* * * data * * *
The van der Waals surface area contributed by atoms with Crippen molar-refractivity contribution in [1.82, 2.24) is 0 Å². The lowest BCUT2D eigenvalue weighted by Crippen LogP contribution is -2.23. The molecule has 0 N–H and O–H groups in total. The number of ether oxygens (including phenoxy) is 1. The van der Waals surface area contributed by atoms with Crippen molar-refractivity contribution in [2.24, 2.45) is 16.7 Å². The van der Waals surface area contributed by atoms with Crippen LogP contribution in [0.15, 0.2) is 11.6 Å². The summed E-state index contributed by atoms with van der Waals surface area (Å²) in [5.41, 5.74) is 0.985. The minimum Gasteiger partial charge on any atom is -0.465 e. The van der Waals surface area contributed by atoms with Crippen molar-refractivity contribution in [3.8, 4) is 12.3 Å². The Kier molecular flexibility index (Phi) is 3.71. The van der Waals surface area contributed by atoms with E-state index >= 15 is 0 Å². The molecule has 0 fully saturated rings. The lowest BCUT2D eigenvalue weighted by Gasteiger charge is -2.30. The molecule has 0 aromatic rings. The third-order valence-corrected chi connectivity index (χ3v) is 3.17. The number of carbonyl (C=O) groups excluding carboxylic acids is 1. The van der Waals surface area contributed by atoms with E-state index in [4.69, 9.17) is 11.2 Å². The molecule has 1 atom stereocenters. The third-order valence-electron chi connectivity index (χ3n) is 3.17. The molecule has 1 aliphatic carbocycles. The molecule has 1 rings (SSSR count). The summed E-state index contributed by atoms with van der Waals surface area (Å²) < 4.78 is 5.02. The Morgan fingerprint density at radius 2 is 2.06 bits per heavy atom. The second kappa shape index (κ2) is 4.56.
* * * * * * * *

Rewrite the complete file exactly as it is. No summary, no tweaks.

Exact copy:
The van der Waals surface area contributed by atoms with Crippen molar-refractivity contribution in [1.82, 2.24) is 0 Å². The lowest BCUT2D eigenvalue weighted by Crippen LogP contribution is -2.23. The molecule has 0 N–H and O–H groups in total. The number of ether oxygens (including phenoxy) is 1. The van der Waals surface area contributed by atoms with Crippen molar-refractivity contribution in [2.24, 2.45) is 16.7 Å². The van der Waals surface area contributed by atoms with Crippen LogP contribution in [0.15, 0.2) is 11.6 Å². The summed E-state index contributed by atoms with van der Waals surface area (Å²) in [5.41, 5.74) is 0.985. The minimum Gasteiger partial charge on any atom is -0.465 e. The van der Waals surface area contributed by atoms with Crippen molar-refractivity contribution in [3.8, 4) is 12.3 Å². The Kier molecular flexibility index (Phi) is 3.71. The van der Waals surface area contributed by atoms with E-state index >= 15 is 0 Å². The molecule has 0 fully saturated rings. The lowest BCUT2D eigenvalue weighted by Gasteiger charge is -2.30. The molecule has 0 aromatic rings. The third-order valence-corrected chi connectivity index (χ3v) is 3.17. The number of carbonyl (C=O) groups excluding carboxylic acids is 1. The van der Waals surface area contributed by atoms with E-state index in [4.69, 9.17) is 11.2 Å². The molecule has 1 atom stereocenters. The third-order valence-electron chi connectivity index (χ3n) is 3.17. The molecule has 1 aliphatic carbocycles. The molecule has 1 rings (SSSR count). The summed E-state index contributed by atoms with van der Waals surface area (Å²) < 4.78 is 5.02. The Morgan fingerprint density at radius 2 is 2.06 bits per heavy atom. The second kappa shape index (κ2) is 4.56.